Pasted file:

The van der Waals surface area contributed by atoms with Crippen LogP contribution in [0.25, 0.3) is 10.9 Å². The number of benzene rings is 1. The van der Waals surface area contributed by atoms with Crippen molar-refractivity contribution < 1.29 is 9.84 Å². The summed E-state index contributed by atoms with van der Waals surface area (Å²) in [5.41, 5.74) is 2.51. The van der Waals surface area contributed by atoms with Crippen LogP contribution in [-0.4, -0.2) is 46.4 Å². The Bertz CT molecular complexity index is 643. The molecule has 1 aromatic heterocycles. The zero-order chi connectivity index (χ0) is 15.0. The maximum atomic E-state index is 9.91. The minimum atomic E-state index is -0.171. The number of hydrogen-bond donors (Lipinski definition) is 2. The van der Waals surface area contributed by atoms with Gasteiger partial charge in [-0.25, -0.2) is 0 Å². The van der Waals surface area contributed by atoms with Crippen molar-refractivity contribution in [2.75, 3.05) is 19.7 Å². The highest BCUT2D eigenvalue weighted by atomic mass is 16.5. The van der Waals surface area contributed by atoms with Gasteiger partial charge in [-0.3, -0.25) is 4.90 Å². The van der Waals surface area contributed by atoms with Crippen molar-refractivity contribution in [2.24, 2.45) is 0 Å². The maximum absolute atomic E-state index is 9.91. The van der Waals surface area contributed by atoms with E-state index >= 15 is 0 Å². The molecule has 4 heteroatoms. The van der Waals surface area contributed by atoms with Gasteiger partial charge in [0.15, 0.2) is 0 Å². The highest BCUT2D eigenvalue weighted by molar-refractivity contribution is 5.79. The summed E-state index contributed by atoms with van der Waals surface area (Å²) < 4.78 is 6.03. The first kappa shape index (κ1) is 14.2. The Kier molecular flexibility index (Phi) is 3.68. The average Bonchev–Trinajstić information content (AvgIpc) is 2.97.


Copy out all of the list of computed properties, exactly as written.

The van der Waals surface area contributed by atoms with Crippen LogP contribution in [0.25, 0.3) is 10.9 Å². The number of benzene rings is 1. The van der Waals surface area contributed by atoms with Crippen molar-refractivity contribution < 1.29 is 9.84 Å². The summed E-state index contributed by atoms with van der Waals surface area (Å²) in [5.41, 5.74) is 2.51. The van der Waals surface area contributed by atoms with Crippen LogP contribution in [-0.4, -0.2) is 46.4 Å². The Bertz CT molecular complexity index is 643. The molecule has 1 aromatic heterocycles. The zero-order chi connectivity index (χ0) is 15.0. The maximum atomic E-state index is 9.91. The minimum atomic E-state index is -0.171. The number of hydrogen-bond donors (Lipinski definition) is 2. The van der Waals surface area contributed by atoms with Gasteiger partial charge in [-0.25, -0.2) is 0 Å². The van der Waals surface area contributed by atoms with Crippen molar-refractivity contribution in [2.75, 3.05) is 19.7 Å². The highest BCUT2D eigenvalue weighted by atomic mass is 16.5. The van der Waals surface area contributed by atoms with Gasteiger partial charge in [-0.3, -0.25) is 4.90 Å². The van der Waals surface area contributed by atoms with Crippen molar-refractivity contribution in [2.24, 2.45) is 0 Å². The maximum absolute atomic E-state index is 9.91. The van der Waals surface area contributed by atoms with E-state index >= 15 is 0 Å². The molecule has 4 heteroatoms. The van der Waals surface area contributed by atoms with Gasteiger partial charge in [0.15, 0.2) is 0 Å². The highest BCUT2D eigenvalue weighted by molar-refractivity contribution is 5.79. The summed E-state index contributed by atoms with van der Waals surface area (Å²) < 4.78 is 6.03. The first kappa shape index (κ1) is 14.2. The Kier molecular flexibility index (Phi) is 3.68. The average Bonchev–Trinajstić information content (AvgIpc) is 2.97.